The touring mobile hut is becoming a locally recognised symbol of The Gatherings. We thought it was time to recap on what it’s all about….
Image: Nick Wood
Corky? Jabba? Hutty McHut Face?… Whatever name you would give to it, the hut has been travelling around Pendle all summer and now into autumn, meeting people who live in the towns and villages that circle Pendle Hill, enabling conversations in and about the area and showing work by artists and projects that are currently underway, all connected to the Hill.
The hut was commissioned by In-Situ and designed and made by artist and architect Nick Wood of How About? Studio. The initial idea to create a mobile space that could travel around Pendle was inspired by they history of the area, from the itinerancy of the early Quakers, as they moved through Pennine Lancashire in the 1760s to the Clarion Huts which toured this area preaching the early message of socialism, and also shepherds huts that reflect the position of humans working in the landscape.
Image: Clarion van circa 1890
Cutting a distinct shape against a rapid changing sky, its textured brown cork surface representing the rugged peat on Pendle Hill; this mini, mobile Pendle Hill reminds us not only of the fixed (yet not static), dominating presence of its name sake, but also of the way the hill can be seen from so many of the surrounding locations and is an everyday focus that pops up daily in people’s conversations, views and memories. It is a marker of place, a carrier and witness to many personal and communal associations, shared histories and familiar folklore and cultural customs.
Pendle Hill Hut in progress
Image: Nick Wood
The design of the hut evolved through series of consultations and research visits and also out of early scoping that In-Situ had done with students at Manchester School of Architecture. When Nick travelled to the area to research the design, he visited local craftspeople, manufacturers, museums and archives to find out about local materials, colours, techniques to plot the visual elements to capture the essence of Pendle Hill in a towable form. The hut will be on the road for the next 3 years, to be a base for artist residencies and the teams working around the hill to spread the word about their activities and to engage with local people and visitors.
Five Verses on Six Sacks of Earth Image: Reece Straw
What is The Gatherings?
The Gatherings is the arts and people strand of the £2.4m Heritage Lottery Funded scheme, Pendle Hill Landscape Partnership, which is managed by Forest of Bowland AONB.
The Gatherings came about because of the recognition for the need to open up access to the the Pendle Hill Landscape and introduce artists and creative processes to explore the hill and its past, its ecosystems and the way people connect with it. As In-Situ, we are able to bring to the project our experience of working with people in place connecting people and repositioning how we experience a place through art or artists interventions and processes, which often involve conversation, listening and working in response to these.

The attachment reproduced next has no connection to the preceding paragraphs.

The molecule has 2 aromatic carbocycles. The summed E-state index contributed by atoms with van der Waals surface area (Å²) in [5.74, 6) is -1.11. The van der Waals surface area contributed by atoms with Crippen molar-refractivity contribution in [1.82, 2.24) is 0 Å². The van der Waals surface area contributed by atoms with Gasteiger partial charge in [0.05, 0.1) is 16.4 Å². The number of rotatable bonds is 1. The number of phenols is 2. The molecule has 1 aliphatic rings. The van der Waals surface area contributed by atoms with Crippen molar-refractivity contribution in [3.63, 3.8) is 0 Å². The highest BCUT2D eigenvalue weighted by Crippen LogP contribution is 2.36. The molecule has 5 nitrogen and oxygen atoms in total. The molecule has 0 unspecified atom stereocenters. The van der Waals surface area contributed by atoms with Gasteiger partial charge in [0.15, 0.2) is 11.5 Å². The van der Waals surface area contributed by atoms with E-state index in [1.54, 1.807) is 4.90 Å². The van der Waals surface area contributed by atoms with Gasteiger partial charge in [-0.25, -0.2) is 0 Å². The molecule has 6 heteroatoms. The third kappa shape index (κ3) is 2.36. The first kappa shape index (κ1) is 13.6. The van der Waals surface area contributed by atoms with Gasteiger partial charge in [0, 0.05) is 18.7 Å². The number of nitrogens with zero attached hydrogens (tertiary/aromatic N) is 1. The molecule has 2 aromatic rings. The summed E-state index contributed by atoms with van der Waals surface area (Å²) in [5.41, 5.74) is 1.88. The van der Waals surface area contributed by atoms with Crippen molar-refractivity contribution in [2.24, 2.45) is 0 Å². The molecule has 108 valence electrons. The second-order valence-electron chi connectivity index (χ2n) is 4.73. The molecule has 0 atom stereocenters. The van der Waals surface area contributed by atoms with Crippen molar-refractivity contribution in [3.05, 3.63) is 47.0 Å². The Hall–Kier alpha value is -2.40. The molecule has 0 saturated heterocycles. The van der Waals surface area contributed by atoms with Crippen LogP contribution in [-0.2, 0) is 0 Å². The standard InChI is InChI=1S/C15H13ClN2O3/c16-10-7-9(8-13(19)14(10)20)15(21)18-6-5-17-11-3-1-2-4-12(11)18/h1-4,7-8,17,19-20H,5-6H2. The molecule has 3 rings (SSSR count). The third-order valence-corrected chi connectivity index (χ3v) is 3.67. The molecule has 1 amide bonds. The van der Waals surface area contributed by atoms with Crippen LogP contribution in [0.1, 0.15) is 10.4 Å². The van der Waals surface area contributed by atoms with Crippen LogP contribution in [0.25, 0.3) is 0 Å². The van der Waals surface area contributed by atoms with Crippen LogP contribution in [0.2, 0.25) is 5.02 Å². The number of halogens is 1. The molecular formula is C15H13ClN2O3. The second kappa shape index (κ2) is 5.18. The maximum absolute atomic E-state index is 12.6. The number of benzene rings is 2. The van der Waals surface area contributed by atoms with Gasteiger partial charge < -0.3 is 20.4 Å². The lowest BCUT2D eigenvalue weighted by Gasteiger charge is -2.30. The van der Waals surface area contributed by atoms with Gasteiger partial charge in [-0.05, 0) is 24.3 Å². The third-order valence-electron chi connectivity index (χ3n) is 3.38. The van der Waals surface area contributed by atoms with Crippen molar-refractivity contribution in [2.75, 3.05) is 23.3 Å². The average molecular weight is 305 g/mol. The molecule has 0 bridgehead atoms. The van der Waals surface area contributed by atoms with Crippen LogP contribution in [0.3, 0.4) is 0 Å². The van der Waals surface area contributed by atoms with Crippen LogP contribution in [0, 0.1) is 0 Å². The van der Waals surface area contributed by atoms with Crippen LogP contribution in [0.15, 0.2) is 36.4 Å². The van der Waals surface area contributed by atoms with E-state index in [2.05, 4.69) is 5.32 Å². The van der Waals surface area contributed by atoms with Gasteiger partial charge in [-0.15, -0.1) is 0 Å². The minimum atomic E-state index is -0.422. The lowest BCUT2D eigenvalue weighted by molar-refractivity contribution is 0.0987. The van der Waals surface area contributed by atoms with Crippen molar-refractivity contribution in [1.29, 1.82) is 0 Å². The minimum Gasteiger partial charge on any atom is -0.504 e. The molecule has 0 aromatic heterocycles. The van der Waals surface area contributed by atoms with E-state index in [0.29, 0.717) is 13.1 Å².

Through The Gatherings we are aiming to find longer term approaches and collaborations with artists and embedding artists into longer term programmes. Through differences in the way we commission artists, support the artistic process and encourage a slower, more embedded way of working in place, we are challenging the traditional ways that artists are commissioned to work in the landscape.
Rather than bring something to a place and say “this is art”, we aim to find better or more embedded ways to work with artists in the landscape that lead to more unexpected, subtle or meaningful interventions – and there is likely not be a visible permanent end result. This is challenging because it involves risk on both sides, as it is not always clear what the result or methods will be from the outset, and is a slow process involving investment of time in getting many people on board and talking and revising, honing ideas in a collaborative way.
As we continue to work on The Gatherings for the next three years, we are interested in finding more extended ways of working in an interdisciplinary way, recognising the crossover in working processes between artists, ecologists and archeologists. We also recognise the very real benefit of working outside of your own area, to enriched the conversation, pool knowledge and challenge ourselves to think beyond the obvious. By continuing to develop working in this way we aim to find more effective ways to explore our shared interest in the Pendle Hill landscape.
A few recent projects
Pendle Peat Pie – a culinary dish inspired by the peat restoration on Pendle Hill and to spread the word through food about the importance of peat
Embedding Artists into Landscape Projects – a symposium for artists and commissioning organisations about alternative collaborative approaches
Beyond the Dig – artist duo devise outdoor activities for children and young people exploring ‘What is an archaeologist in 2019?’
Five Verses on Six Sacks of Earth – a mobile micro opera created in response to a residency on an archaeological dig at Malkin Tower Farm.
What is an Archeologist in 2019?
Image: Lunchtime Practice